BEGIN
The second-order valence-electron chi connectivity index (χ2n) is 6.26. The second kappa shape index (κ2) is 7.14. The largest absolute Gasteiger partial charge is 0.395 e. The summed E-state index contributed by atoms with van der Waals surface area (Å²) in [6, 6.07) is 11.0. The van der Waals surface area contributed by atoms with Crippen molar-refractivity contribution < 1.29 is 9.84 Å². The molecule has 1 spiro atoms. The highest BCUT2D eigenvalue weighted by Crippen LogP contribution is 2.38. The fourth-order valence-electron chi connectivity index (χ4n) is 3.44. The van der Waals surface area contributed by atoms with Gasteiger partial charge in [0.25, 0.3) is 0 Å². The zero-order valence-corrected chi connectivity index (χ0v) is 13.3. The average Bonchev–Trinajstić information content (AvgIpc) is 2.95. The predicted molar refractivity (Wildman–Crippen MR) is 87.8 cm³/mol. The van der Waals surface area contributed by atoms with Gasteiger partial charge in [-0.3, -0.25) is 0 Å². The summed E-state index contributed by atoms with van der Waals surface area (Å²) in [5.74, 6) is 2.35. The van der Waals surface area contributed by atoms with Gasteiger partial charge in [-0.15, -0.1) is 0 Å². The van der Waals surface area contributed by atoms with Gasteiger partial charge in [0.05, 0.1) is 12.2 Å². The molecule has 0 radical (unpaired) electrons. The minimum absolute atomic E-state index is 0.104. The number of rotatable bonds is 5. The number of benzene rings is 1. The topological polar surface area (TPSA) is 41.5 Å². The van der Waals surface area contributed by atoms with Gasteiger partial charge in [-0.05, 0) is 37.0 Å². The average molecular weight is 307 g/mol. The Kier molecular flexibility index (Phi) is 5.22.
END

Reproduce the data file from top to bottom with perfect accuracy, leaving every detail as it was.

The second-order valence-electron chi connectivity index (χ2n) is 6.26. The second kappa shape index (κ2) is 7.14. The largest absolute Gasteiger partial charge is 0.395 e. The summed E-state index contributed by atoms with van der Waals surface area (Å²) in [6, 6.07) is 11.0. The van der Waals surface area contributed by atoms with Crippen molar-refractivity contribution < 1.29 is 9.84 Å². The molecule has 1 spiro atoms. The highest BCUT2D eigenvalue weighted by Crippen LogP contribution is 2.38. The fourth-order valence-electron chi connectivity index (χ4n) is 3.44. The van der Waals surface area contributed by atoms with Gasteiger partial charge in [0.25, 0.3) is 0 Å². The zero-order valence-corrected chi connectivity index (χ0v) is 13.3. The average Bonchev–Trinajstić information content (AvgIpc) is 2.95. The predicted molar refractivity (Wildman–Crippen MR) is 87.8 cm³/mol. The van der Waals surface area contributed by atoms with Gasteiger partial charge in [-0.3, -0.25) is 0 Å². The summed E-state index contributed by atoms with van der Waals surface area (Å²) in [5.74, 6) is 2.35. The van der Waals surface area contributed by atoms with Gasteiger partial charge in [-0.15, -0.1) is 0 Å². The van der Waals surface area contributed by atoms with Gasteiger partial charge in [0.05, 0.1) is 12.2 Å². The molecule has 0 radical (unpaired) electrons. The minimum absolute atomic E-state index is 0.104. The number of rotatable bonds is 5. The number of benzene rings is 1. The topological polar surface area (TPSA) is 41.5 Å². The van der Waals surface area contributed by atoms with Gasteiger partial charge in [-0.05, 0) is 37.0 Å². The average molecular weight is 307 g/mol. The Kier molecular flexibility index (Phi) is 5.22.